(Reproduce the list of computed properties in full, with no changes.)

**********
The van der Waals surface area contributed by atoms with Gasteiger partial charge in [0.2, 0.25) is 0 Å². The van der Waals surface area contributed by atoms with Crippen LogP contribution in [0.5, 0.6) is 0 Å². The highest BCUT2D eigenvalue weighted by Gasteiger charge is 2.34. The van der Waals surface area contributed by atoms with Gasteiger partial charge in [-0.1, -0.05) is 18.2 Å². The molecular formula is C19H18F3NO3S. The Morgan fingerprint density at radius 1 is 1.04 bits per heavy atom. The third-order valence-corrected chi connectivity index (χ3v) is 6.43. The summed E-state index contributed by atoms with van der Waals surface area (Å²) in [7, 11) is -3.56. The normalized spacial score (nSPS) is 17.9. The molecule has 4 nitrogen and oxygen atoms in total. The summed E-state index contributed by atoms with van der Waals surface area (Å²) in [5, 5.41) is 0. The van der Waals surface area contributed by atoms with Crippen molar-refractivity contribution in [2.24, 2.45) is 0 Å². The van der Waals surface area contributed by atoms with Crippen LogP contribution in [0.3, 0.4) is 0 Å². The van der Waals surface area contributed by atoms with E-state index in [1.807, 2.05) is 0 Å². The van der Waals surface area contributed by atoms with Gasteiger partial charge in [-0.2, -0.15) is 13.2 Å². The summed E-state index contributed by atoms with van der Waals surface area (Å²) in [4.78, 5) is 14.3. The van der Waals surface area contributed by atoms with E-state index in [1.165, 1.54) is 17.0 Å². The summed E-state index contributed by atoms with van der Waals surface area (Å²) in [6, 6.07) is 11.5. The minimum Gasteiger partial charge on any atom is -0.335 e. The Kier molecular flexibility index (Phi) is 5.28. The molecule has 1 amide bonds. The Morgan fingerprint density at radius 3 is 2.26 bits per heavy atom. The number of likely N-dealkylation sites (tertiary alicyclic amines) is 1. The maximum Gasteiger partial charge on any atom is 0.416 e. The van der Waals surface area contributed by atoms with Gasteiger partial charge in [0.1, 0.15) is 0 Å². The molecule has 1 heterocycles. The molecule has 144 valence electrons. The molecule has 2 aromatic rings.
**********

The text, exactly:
The van der Waals surface area contributed by atoms with Gasteiger partial charge in [0.2, 0.25) is 0 Å². The van der Waals surface area contributed by atoms with Crippen LogP contribution in [0.5, 0.6) is 0 Å². The highest BCUT2D eigenvalue weighted by Gasteiger charge is 2.34. The van der Waals surface area contributed by atoms with Gasteiger partial charge in [-0.1, -0.05) is 18.2 Å². The molecular formula is C19H18F3NO3S. The Morgan fingerprint density at radius 1 is 1.04 bits per heavy atom. The third-order valence-corrected chi connectivity index (χ3v) is 6.43. The summed E-state index contributed by atoms with van der Waals surface area (Å²) in [7, 11) is -3.56. The normalized spacial score (nSPS) is 17.9. The molecule has 4 nitrogen and oxygen atoms in total. The summed E-state index contributed by atoms with van der Waals surface area (Å²) in [5, 5.41) is 0. The van der Waals surface area contributed by atoms with Crippen molar-refractivity contribution in [2.24, 2.45) is 0 Å². The van der Waals surface area contributed by atoms with Crippen LogP contribution in [0.3, 0.4) is 0 Å². The van der Waals surface area contributed by atoms with E-state index in [1.807, 2.05) is 0 Å². The van der Waals surface area contributed by atoms with Gasteiger partial charge in [-0.2, -0.15) is 13.2 Å². The summed E-state index contributed by atoms with van der Waals surface area (Å²) in [4.78, 5) is 14.3. The van der Waals surface area contributed by atoms with E-state index in [1.165, 1.54) is 17.0 Å². The summed E-state index contributed by atoms with van der Waals surface area (Å²) in [6, 6.07) is 11.5. The minimum Gasteiger partial charge on any atom is -0.335 e. The Kier molecular flexibility index (Phi) is 5.28. The molecule has 1 amide bonds. The Morgan fingerprint density at radius 3 is 2.26 bits per heavy atom. The number of likely N-dealkylation sites (tertiary alicyclic amines) is 1. The maximum Gasteiger partial charge on any atom is 0.416 e. The van der Waals surface area contributed by atoms with Gasteiger partial charge in [0.1, 0.15) is 0 Å². The molecule has 1 heterocycles. The molecule has 144 valence electrons. The molecule has 2 aromatic rings.